Each of us humans with our highly developed conscience may grapple daily with our own mortality; struggling yet finding ways to keep living, making sense of, or adding to the world. However today, with predictions of imminent environmental changes leading to social and ecological collapse, we have to deal with the existentialist phenomena of the possible extinction of human- and animalkind. To then make art seems almost ridiculous. Yet it is more urgent than ever: whether the artwork is directly addressing political and humanitarian issues; or, as with Gupta’s new work, offers quiet moments of reflection on an absurd world; or through collaborative, community-driven projects. The need to reflect and create, invent and propose alternative possibilities is urgent. 

Lizzy Drury



This summer train tracks began to contort under 38°C temperatures in the UK’s hottest July. A comedic image of a train wobbling from side to side, enduring the route of a child’s poorly assembled toy track springs to mind. Commuters perspired beneath crisp white shirts as they heaved laptops and leftovers for lunch in rucksacks. At closed platforms, they were turned away from their daily routes and urged to find alternative ways to work. Climate change is ever-present yet elusive, punctuated by moments of intermittent absurdity that shake us from our in-built realities, even if for a brief moment.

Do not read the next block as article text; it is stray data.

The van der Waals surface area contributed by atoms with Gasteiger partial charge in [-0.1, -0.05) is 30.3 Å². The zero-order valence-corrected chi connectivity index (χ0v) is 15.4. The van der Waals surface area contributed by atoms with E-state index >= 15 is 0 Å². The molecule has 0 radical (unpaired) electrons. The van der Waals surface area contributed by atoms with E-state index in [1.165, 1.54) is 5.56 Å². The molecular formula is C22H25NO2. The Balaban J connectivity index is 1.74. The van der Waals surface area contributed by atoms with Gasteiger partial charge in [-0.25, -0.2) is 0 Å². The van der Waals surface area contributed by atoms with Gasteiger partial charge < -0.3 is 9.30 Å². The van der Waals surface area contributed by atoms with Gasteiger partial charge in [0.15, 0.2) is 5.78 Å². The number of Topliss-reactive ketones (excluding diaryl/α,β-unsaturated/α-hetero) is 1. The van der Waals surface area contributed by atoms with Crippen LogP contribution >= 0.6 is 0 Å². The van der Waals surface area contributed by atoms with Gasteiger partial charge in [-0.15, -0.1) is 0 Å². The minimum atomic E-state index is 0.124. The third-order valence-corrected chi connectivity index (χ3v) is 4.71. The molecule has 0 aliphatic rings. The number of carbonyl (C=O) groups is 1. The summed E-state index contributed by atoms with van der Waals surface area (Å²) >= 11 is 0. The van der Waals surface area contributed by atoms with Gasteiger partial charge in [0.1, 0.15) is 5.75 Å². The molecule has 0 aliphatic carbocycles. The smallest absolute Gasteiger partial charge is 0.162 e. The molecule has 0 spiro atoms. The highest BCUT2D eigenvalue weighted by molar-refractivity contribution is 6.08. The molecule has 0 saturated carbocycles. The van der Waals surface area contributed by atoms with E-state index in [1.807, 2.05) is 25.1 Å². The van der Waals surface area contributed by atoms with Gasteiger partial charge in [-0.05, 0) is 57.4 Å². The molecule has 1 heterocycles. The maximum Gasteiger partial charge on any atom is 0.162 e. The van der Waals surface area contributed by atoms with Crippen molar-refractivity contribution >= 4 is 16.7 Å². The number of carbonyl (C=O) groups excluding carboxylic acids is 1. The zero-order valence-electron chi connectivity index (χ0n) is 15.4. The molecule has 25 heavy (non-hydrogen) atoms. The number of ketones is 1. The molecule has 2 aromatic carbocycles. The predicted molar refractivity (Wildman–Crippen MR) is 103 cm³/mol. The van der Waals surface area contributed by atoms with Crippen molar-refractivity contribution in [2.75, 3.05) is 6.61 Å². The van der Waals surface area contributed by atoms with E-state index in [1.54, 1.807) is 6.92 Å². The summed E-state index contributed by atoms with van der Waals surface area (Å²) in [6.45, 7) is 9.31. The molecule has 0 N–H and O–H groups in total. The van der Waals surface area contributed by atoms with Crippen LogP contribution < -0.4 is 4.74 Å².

Not only rising global temperatures, but the spread of misinformation and political caricatures playing out the theatrics on an unreachable world stage, puts many across the planet at the edge of a catastrophic social and ecological precipice. The current “climate” reflects the Absurdist thought of the 1920’s Dadaists, whose humour and irony brought to light the horrors of war that were engulfing the planet, addressing them with ridicule and nonsense. Arising again in the aftermath of World War II, the Absurdist Theatre of the 1940’s took inspiration from Dadaism   and the Absurdist philosophy of Albert Camus, putting implausibility at the heart of theatre. Playwrights such as Beckett and Pinter responded to recession and degeneration of reason on the global stage by portraying human existence as chaotic and plot-less.